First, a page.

If I have a number of particles interacting with one another locally, then the center of mass of the system moves along a geodesic. Taking this further with the particles interacting via an EM field, I can also say that the center of energy of the electromagnetic system moves also along a geodesic -- a straight line in Minkowski space.

What analogous physical principle applies to space like intervals?

For a closed EM system as an example, I suspect it's something to do with: The total four-momentum leaving a 3-d surface in Minkowski space is stationary, but I'm not exactly sure.

  • $\begingroup$ There is no restriction on geoesics to be only time-like. Geodesic is simply the "minimal" possible path between any 2 points in space (or sapcetime). The space perpendicular to worldline tangent, which is all spanned by space-like geodesics can be thought as linking to spacetime events that are "simultanious" to that particular point of that particular worldline. $\endgroup$ – Alexander May 27 '15 at 19:40
  • $\begingroup$ Note that this is only true if the particles are small enough that their gravitational interaction and the curvature they cause is small relative to the background. $\endgroup$ – Jerry Schirmer May 27 '15 at 19:51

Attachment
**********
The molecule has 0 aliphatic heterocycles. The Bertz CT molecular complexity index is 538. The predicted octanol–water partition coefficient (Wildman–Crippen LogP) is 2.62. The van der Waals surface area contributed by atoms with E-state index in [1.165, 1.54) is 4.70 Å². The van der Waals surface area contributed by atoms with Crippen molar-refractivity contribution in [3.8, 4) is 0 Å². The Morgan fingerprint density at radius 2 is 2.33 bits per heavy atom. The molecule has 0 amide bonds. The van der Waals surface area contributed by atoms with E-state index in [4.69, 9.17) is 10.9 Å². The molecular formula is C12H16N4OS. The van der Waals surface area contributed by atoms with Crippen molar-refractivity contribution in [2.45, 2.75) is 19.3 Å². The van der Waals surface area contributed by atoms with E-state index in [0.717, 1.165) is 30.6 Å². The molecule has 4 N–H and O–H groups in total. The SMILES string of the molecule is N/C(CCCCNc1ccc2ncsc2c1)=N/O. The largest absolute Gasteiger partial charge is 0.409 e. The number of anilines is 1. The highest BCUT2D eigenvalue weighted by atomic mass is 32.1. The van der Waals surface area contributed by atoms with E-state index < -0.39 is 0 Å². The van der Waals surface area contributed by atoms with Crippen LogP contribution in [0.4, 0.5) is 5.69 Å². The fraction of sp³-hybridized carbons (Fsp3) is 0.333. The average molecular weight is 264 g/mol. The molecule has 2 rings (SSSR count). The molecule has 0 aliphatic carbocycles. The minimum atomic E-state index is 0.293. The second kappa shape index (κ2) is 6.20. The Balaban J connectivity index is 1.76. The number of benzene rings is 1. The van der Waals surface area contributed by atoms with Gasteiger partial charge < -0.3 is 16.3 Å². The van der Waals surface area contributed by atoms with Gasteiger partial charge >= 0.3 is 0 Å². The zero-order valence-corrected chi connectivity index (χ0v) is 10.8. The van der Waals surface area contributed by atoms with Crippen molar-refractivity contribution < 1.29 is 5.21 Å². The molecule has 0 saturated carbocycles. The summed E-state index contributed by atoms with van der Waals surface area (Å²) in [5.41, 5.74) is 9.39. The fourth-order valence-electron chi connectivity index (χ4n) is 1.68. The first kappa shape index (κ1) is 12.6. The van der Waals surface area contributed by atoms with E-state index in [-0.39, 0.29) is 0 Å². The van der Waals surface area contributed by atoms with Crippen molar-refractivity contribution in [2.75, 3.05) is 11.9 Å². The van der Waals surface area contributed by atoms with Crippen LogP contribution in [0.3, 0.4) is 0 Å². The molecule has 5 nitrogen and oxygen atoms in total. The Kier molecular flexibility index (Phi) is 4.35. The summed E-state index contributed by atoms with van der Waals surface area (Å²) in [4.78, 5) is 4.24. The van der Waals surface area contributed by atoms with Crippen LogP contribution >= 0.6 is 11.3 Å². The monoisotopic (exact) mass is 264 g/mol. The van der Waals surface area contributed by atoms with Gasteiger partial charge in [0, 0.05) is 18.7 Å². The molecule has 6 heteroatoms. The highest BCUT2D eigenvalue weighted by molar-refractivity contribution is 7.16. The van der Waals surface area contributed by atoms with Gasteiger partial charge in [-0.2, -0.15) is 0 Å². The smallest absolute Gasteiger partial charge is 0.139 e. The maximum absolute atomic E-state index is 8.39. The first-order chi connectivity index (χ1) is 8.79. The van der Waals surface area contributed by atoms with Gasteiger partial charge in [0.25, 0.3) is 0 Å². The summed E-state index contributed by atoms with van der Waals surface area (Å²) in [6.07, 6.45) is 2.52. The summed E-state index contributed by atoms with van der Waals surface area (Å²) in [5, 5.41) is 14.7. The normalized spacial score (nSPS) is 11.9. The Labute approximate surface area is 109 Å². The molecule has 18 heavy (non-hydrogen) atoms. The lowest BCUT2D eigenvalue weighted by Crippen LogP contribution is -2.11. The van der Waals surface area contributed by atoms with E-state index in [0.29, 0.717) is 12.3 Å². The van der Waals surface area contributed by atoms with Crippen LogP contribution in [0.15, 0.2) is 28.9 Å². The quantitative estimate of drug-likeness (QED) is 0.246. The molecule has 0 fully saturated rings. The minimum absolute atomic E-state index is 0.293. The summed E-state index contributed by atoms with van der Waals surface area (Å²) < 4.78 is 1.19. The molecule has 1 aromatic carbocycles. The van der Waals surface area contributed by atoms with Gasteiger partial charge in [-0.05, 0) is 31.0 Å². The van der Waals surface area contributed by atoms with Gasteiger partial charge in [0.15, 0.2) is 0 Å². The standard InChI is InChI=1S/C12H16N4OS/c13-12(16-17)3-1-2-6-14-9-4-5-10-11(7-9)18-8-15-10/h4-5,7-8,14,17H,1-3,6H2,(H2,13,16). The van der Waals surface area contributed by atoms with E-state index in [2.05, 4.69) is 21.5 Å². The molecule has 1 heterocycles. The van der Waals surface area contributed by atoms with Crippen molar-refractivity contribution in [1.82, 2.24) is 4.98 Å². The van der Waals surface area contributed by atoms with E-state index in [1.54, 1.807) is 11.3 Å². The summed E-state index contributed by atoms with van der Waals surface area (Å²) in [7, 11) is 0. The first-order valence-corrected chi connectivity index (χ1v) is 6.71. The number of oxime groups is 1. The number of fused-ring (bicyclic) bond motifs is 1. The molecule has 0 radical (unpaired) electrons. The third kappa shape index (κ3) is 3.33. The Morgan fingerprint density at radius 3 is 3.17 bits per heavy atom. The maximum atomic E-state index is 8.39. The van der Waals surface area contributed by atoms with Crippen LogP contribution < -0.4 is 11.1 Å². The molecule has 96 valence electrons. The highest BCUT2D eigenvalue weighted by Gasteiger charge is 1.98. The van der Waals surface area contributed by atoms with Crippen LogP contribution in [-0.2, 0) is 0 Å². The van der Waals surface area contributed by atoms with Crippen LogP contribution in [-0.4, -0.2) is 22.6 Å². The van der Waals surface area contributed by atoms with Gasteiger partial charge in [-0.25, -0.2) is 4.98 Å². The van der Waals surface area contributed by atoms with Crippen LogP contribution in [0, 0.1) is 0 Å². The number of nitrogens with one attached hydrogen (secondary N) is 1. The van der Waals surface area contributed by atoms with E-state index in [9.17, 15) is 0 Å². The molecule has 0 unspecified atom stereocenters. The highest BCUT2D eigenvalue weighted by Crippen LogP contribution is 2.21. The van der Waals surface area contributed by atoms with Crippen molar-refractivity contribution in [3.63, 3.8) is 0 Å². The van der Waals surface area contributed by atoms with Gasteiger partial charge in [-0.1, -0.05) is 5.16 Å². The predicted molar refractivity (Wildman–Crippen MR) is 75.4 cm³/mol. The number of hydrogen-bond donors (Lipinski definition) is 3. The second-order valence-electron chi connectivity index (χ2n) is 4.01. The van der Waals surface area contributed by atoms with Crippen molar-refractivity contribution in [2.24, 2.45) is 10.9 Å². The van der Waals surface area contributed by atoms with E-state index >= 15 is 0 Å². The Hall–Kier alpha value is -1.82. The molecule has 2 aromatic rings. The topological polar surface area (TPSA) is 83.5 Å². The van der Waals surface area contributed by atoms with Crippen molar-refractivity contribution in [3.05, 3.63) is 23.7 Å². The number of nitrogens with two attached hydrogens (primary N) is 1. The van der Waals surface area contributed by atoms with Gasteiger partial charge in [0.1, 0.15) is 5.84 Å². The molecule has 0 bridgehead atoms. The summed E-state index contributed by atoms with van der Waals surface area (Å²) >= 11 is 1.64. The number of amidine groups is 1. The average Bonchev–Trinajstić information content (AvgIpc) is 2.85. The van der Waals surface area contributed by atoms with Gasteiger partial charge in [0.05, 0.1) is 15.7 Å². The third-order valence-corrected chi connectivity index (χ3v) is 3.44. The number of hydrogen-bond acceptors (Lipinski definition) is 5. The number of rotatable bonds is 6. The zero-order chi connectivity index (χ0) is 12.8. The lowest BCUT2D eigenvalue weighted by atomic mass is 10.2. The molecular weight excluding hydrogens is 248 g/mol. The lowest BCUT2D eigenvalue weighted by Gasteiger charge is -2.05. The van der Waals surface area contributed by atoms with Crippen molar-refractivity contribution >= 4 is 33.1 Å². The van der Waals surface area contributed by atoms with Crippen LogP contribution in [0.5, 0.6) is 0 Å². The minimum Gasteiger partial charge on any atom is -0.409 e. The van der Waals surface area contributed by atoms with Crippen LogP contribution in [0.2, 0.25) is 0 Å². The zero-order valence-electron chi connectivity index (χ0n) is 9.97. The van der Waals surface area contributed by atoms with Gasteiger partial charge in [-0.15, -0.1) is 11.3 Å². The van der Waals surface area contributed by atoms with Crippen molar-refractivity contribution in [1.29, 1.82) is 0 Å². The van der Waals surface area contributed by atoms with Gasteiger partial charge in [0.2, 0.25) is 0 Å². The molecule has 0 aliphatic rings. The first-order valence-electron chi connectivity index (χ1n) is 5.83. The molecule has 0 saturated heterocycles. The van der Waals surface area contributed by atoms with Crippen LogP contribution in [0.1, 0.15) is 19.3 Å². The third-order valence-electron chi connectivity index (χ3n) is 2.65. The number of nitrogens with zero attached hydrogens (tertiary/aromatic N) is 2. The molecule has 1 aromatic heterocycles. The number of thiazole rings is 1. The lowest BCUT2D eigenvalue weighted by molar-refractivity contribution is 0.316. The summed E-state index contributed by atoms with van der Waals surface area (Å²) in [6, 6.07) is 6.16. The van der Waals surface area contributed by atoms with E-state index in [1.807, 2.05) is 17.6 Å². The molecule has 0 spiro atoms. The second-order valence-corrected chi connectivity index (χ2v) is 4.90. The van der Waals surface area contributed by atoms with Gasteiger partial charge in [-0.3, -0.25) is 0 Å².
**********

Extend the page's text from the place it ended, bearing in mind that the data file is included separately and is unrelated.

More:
I don't think there is an analogous statement for spacelike intervals. The statement "The centre of mass follows a geodesic" is an immediate consequence of global momentum conservation. This is in turn follows from local momentum conservation. \begin{equation} \partial_\mu T^{\mu \alpha} = 0 \end{equation} where $T^{\alpha \beta}$ is the stress-energy tensor. By analogy to the derivation of global four-momentum conservation fix $x^3$ and integrate this equation over some 3d volume with 2 spacelike and 1 timelike dimension, $V$, to get\begin{align} \int_V\mathrm{d}x^0\mathrm{d}x^1\mathrm{d}x^2\; \partial_3T^{3\alpha} &= -\int_V\mathrm{d}x^0\mathrm{d}x^1\mathrm{d}x^2 \left(\partial_0T^{0\alpha}+\partial_1T^{1\alpha}+\partial_2T^{2\alpha}\right)\\ &=-\int_V\mathrm{d}x^0\mathrm{d}x^1\mathrm{d}x^2\; \nabla\cdot T\\ &=-\int_{\partial V}\mathrm{d}\vec{s}\cdot T \end{align} where the integral in the last line over the boundary of $V$. Now in the conventional derivation of a global conservation law from a local one we let the size of $V$ tend to infinity and, since we require all fields to vanish at infinity in space, the left hand side gives us that the time derivative of some quantity is 0. In our case, where we are looking for the spatial analogue to a conservation law, we hit two problems. Firstly our 'conserved' quantity \begin{equation} P^\alpha = \int\mathrm{d}x^0\mathrm{d}x^1\mathrm{d}x^2\; T^{3\alpha} \end{equation} depends on the value of $T$ at all times, which we generally do not know. Secondly in the limit that $t\rightarrow \pm \infty$ the conservation of energy means $T$ cannot in general vanish and since we are interested in $T$ for some fixed $x^3$ the flux of $T$ in $+\infty$ and $-\infty$ limits need not cancel. This means our 'conserved quantity' is not, in fact, 'conserved' but can vary as we vary $x^3$.

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